A woman who has inspired several generations of archaeologists apparently is not content to rest on her laurels. At the seemingly advanced age of 93, she’s hard at work on a paper to help settle a controversy surrounding a kiva at Aztec National Monument in New Mexico.
And Florence Lister’s previous work lives on as well.
Lister wasn’t around when the Falls Creek archaeological sites, which contained artifacts of ancestral Puebloans, were unearthed 80 years ago north of Durango. But her intellect, training, grasp of archaeology, meticulous research and writing skill produced the definitive Prehistory in Peril: The Worst and Best of Durango Archaeology in 1997, admirers say.
“She’s one of my heroines, a brilliant woman,” said Julie Coleman, the U.S. Forest Service team leader who was in charge of gathering mummified body parts and artifacts from the Falls Creek sites.
The ancient Puebloan artifacts were scattered among private collections, museums and Mesa Verde National Park.
Lister and her late husband, Robert, are well-known in archaeological circles. Although she worked in his shadow for years, she produced groundbreaking work on her own.
“She’s a brilliant woman,” said Mary Etta Eaton, manager of Canyons of the Ancients National Monument and director of the Anasazi Heritage Center near Cortez.
“She was a pioneer in ceramics analysis,” Eaton said. “She also was a pioneer in a field dominated by men at the time.”
Mark Varien, director of research at Crow Canyon Archaeological Center in Cortez, said Lister still lectures for the Crow Canyon traveling education program.
“She is the best public speaker on archaeology issues that I know,” Varien said. “She is an inspirational scholar.”
The Florence C. and Robert H. Lister Fellowship is awarded every other year, Varien said. It gives $7,000 to support a doctoral candidate who is writing a dissertation about archaeology.
The Listers worked in the United States, particularly in Chaco Canyon in northern New Mexico; the Sudan; Spain; Morocco; and Mexico.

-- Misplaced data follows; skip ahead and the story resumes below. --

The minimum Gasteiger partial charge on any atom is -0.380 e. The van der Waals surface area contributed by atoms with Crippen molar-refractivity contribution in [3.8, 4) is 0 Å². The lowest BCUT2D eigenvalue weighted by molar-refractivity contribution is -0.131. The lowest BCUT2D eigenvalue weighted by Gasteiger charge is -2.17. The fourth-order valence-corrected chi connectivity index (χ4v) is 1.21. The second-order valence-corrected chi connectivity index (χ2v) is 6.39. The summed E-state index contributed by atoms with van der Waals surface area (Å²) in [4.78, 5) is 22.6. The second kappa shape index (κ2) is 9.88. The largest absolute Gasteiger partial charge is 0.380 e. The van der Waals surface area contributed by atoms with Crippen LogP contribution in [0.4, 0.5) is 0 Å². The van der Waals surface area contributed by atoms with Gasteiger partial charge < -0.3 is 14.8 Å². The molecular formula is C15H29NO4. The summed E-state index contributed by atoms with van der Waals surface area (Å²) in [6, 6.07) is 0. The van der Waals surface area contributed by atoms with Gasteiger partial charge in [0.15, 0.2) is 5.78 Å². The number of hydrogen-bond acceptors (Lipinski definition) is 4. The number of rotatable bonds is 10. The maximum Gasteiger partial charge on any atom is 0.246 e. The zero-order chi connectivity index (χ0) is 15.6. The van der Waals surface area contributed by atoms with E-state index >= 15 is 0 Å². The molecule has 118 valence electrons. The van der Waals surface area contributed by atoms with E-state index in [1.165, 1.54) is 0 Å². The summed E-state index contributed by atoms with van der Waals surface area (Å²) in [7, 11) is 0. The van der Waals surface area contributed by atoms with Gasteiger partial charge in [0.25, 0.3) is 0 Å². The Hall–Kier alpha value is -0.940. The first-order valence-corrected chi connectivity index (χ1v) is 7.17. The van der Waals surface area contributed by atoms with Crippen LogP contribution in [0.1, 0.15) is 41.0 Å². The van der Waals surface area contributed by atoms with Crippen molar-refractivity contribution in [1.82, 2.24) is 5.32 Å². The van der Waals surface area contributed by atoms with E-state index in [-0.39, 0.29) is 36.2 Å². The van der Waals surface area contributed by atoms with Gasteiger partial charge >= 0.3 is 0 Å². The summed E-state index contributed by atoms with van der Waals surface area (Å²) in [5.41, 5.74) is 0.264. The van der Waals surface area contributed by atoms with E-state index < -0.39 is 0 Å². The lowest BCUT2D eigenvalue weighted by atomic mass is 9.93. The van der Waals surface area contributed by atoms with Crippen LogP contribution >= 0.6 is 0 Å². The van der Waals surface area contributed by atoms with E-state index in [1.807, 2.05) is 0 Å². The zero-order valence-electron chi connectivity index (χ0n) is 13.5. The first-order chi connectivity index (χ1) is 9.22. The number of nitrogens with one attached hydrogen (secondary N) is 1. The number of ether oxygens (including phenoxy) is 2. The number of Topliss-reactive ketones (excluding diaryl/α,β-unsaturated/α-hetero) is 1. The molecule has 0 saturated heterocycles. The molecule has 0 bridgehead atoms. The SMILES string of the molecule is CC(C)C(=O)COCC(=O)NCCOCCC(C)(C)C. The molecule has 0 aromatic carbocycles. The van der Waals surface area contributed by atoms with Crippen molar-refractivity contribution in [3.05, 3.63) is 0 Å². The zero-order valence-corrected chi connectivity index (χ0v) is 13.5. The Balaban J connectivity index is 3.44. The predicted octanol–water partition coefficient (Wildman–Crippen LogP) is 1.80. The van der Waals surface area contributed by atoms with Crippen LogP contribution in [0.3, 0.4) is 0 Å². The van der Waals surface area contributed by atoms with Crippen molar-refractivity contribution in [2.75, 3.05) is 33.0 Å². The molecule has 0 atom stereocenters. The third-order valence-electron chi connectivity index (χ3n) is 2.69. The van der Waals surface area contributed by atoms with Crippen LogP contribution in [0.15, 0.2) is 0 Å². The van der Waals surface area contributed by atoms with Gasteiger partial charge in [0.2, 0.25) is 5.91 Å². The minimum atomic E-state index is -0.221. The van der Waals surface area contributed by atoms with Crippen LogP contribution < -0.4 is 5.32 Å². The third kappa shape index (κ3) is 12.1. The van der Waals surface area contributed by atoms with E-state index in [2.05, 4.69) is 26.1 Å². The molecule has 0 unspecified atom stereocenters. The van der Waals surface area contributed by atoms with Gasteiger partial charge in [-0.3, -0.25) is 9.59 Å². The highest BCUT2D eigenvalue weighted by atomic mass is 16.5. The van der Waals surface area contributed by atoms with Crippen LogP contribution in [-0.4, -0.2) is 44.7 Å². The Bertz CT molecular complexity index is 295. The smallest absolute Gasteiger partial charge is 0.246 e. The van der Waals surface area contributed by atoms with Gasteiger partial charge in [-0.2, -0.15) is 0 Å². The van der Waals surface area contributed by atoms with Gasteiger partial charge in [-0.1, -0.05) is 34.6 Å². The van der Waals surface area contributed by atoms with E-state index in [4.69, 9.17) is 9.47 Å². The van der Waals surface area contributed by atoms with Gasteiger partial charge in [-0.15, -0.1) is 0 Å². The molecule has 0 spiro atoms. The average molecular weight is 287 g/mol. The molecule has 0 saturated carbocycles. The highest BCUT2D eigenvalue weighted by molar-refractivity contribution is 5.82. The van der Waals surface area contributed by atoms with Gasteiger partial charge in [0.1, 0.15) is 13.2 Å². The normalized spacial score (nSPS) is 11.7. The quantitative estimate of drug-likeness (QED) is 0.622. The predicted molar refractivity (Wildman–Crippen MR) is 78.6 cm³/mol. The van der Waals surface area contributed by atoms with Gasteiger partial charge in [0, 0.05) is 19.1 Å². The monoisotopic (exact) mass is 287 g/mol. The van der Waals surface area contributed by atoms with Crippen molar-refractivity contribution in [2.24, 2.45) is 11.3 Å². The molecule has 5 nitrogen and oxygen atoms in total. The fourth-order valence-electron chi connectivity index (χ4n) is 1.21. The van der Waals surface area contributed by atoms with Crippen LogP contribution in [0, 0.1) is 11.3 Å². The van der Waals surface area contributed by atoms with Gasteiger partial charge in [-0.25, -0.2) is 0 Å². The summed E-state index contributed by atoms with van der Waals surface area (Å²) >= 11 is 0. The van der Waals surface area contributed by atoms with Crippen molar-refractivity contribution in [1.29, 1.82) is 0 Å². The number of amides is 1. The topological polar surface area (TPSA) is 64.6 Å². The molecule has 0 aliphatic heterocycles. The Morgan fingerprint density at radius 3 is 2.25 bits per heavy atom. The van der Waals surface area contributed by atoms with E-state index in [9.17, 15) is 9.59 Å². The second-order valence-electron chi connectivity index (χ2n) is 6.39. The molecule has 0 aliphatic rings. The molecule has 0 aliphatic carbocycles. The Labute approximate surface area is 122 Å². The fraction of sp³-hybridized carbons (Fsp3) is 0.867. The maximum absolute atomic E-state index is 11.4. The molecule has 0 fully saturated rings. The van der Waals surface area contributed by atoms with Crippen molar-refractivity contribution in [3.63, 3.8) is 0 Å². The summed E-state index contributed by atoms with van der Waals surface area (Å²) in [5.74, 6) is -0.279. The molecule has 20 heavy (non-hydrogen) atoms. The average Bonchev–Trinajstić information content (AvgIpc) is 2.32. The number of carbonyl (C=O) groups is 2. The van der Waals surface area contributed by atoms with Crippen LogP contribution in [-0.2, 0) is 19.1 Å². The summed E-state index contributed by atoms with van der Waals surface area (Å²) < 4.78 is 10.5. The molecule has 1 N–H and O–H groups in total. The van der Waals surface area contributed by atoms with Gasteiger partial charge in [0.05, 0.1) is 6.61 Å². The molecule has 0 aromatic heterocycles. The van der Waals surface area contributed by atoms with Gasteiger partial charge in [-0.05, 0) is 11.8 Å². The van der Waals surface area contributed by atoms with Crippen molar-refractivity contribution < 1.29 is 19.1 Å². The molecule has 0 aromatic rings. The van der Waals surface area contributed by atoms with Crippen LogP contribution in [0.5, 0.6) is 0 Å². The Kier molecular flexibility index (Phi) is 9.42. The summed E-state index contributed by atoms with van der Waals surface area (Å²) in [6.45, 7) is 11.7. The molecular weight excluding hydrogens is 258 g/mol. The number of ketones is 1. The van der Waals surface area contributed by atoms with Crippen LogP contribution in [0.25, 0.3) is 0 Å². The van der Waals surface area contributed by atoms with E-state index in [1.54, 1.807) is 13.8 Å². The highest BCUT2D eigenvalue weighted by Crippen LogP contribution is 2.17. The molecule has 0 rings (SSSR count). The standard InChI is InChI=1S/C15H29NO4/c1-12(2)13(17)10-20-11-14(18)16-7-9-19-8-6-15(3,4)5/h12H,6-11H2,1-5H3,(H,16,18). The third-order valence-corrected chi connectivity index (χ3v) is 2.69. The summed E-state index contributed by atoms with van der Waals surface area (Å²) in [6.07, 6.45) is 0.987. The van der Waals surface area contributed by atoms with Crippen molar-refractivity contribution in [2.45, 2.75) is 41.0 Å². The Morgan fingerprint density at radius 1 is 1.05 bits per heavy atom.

Bob Lister was working on a University of Utah project in the mid-1950s, salvaging artifacts ahead of the construction of Glen Canyon Dam, which created Lake Powell, when the Sudanese government notified the couple that they could excavate 1 square mile on the bank of the Nile River that would be under water with the completion of Aswan High Dam.
The parcel was on the west bank of the Nile about 15 miles into the Sudan. The area sheltered artifacts that spanned 10,000 years, from the Neanderthals to the post-Christian period, Florence Lister said in an interview last week at her Mancos home.
She lives in a house the couple built in 1988. It faces south, with a view of Mesa Verde National Park where the couple did research.
Lister no longer sees well, and she uses a walker to get around. But her mind is as keen as ever and she continues to work.
The current project is to finish writing an article to clear up a controversy over an error in the reconstruction of the Grand Kiva at Aztec National Monument in New Mexico.
The piece will be included in a work on the archaeology of the lower Animas Valley to be published by the Santa Fe-based Society for American Archaeology.
Florence Lister turned her knowledge of Mesa Verde ceramics into a world-recognized expertise on colorful Maiolica pottery from Spain and, later, Mexico.
Lister recalls recovering pottery as workers were tunneling for the subway in the Zócalo, the central plaza, in downtown Mexico City. The digging further undermined the foundations of the national cathedral at the Zócalo, she said.
“I cleaned potsherds sitting on the top of the cathedral,” Lister said. “There was no other place to store material.”
The Listers wrote a number of books, together or separately.
Jim Judge, who was hired by Bob Lister to do research at Crow Canyon and later became director of the project when Lister was hired as chief archaeology for the National Park Service, said her knowledge about Crow Canyon was invaluable.
“Florence is an amazing woman, writer and researcher,” Judge said, a retired professor who lives in the Durango area. “She was half the Lister team – at least.”
Eaton, with the Anasazi Heritage Center, admires Lister’s deft touch as a writer.
“The Listers were the first to write about archaeology for the lay public,” Eaton said. “But she was the editor. She put the polish on the books.”
Mona Charles, a professor in the anthropology department at Fort Lewis College, said Lister doesn’t know the influence she’s had on her.
A few years ago when she was facing personal challenges, insomnia became an almost nightly constant, Charles said.
“I’d get up and reread Prehistory in Peril,” which she cites often in her research, Charles said. “I discovered a writing rhythm overlooked before in my search for facts.
“Florence, better than anyone else I know, has the unpretentious ability to weave a story, bridge the gap between writing for the public and writing for professionals,” Charles said. “Her life and her books inspire me and impart the possibility that the best is yet to come.”